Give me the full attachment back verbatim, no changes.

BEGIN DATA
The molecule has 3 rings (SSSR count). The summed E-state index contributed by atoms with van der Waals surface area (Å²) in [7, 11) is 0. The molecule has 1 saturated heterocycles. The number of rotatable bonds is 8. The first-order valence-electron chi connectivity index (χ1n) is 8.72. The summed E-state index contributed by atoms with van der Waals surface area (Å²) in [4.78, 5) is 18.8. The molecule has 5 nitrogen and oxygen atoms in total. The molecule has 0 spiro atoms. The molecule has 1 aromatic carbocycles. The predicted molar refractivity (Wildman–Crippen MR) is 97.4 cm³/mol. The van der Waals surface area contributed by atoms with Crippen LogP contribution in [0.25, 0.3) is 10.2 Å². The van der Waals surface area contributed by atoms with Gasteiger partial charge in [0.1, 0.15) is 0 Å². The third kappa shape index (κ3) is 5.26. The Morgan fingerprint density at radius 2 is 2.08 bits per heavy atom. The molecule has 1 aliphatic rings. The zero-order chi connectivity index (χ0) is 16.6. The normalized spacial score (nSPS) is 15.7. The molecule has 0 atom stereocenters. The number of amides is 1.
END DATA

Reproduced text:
The molecule has 3 rings (SSSR count). The summed E-state index contributed by atoms with van der Waals surface area (Å²) in [7, 11) is 0. The molecule has 1 saturated heterocycles. The number of rotatable bonds is 8. The first-order valence-electron chi connectivity index (χ1n) is 8.72. The summed E-state index contributed by atoms with van der Waals surface area (Å²) in [4.78, 5) is 18.8. The molecule has 5 nitrogen and oxygen atoms in total. The molecule has 0 spiro atoms. The molecule has 1 aromatic carbocycles. The predicted molar refractivity (Wildman–Crippen MR) is 97.4 cm³/mol. The van der Waals surface area contributed by atoms with Crippen LogP contribution in [0.25, 0.3) is 10.2 Å². The van der Waals surface area contributed by atoms with Gasteiger partial charge in [0.1, 0.15) is 0 Å². The third kappa shape index (κ3) is 5.26. The Morgan fingerprint density at radius 2 is 2.08 bits per heavy atom. The molecule has 1 aliphatic rings. The zero-order chi connectivity index (χ0) is 16.6. The normalized spacial score (nSPS) is 15.7. The molecule has 0 atom stereocenters. The number of amides is 1.